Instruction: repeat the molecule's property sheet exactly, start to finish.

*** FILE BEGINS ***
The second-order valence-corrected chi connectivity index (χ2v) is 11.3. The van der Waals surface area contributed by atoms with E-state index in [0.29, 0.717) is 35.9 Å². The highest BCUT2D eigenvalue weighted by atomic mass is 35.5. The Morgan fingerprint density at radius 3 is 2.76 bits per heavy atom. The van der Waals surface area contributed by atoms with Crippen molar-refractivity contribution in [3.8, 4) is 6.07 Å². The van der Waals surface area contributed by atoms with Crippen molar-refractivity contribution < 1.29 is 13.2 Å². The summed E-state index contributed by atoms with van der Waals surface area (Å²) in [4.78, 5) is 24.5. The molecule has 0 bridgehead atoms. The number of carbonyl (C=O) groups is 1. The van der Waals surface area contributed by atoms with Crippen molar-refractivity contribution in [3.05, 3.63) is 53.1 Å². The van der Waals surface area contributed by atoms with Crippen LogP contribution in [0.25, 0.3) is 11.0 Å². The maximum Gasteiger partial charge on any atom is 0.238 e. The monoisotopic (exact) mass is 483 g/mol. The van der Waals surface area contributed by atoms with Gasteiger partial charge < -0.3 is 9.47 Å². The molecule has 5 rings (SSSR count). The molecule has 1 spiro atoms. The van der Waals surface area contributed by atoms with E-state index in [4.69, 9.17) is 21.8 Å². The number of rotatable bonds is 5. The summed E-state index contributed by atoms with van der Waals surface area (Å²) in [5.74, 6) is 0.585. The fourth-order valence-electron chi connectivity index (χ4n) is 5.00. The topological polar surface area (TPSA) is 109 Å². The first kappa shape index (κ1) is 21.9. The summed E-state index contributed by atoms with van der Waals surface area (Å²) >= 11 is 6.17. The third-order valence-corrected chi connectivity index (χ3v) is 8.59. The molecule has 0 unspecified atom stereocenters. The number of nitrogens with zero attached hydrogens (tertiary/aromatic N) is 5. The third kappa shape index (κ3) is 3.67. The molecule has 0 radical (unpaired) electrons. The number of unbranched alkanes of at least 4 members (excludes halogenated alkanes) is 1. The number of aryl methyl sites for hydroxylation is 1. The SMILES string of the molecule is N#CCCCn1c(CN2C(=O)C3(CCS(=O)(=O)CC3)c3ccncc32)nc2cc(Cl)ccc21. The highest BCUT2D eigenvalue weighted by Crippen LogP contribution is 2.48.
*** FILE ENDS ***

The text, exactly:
The second-order valence-corrected chi connectivity index (χ2v) is 11.3. The van der Waals surface area contributed by atoms with E-state index in [0.29, 0.717) is 35.9 Å². The highest BCUT2D eigenvalue weighted by atomic mass is 35.5. The Morgan fingerprint density at radius 3 is 2.76 bits per heavy atom. The van der Waals surface area contributed by atoms with Crippen molar-refractivity contribution in [3.8, 4) is 6.07 Å². The van der Waals surface area contributed by atoms with Crippen molar-refractivity contribution < 1.29 is 13.2 Å². The summed E-state index contributed by atoms with van der Waals surface area (Å²) in [4.78, 5) is 24.5. The molecule has 0 bridgehead atoms. The number of carbonyl (C=O) groups is 1. The van der Waals surface area contributed by atoms with Crippen molar-refractivity contribution in [3.05, 3.63) is 53.1 Å². The van der Waals surface area contributed by atoms with Crippen LogP contribution in [0.25, 0.3) is 11.0 Å². The maximum Gasteiger partial charge on any atom is 0.238 e. The monoisotopic (exact) mass is 483 g/mol. The van der Waals surface area contributed by atoms with Gasteiger partial charge < -0.3 is 9.47 Å². The molecule has 5 rings (SSSR count). The molecule has 1 spiro atoms. The van der Waals surface area contributed by atoms with E-state index in [4.69, 9.17) is 21.8 Å². The number of rotatable bonds is 5. The summed E-state index contributed by atoms with van der Waals surface area (Å²) in [5.74, 6) is 0.585. The fourth-order valence-electron chi connectivity index (χ4n) is 5.00. The topological polar surface area (TPSA) is 109 Å². The first kappa shape index (κ1) is 21.9. The summed E-state index contributed by atoms with van der Waals surface area (Å²) >= 11 is 6.17. The third-order valence-corrected chi connectivity index (χ3v) is 8.59. The molecule has 0 unspecified atom stereocenters. The number of nitrogens with zero attached hydrogens (tertiary/aromatic N) is 5. The third kappa shape index (κ3) is 3.67. The molecule has 0 radical (unpaired) electrons. The number of unbranched alkanes of at least 4 members (excludes halogenated alkanes) is 1. The number of aryl methyl sites for hydroxylation is 1. The SMILES string of the molecule is N#CCCCn1c(CN2C(=O)C3(CCS(=O)(=O)CC3)c3ccncc32)nc2cc(Cl)ccc21. The highest BCUT2D eigenvalue weighted by Crippen LogP contribution is 2.48.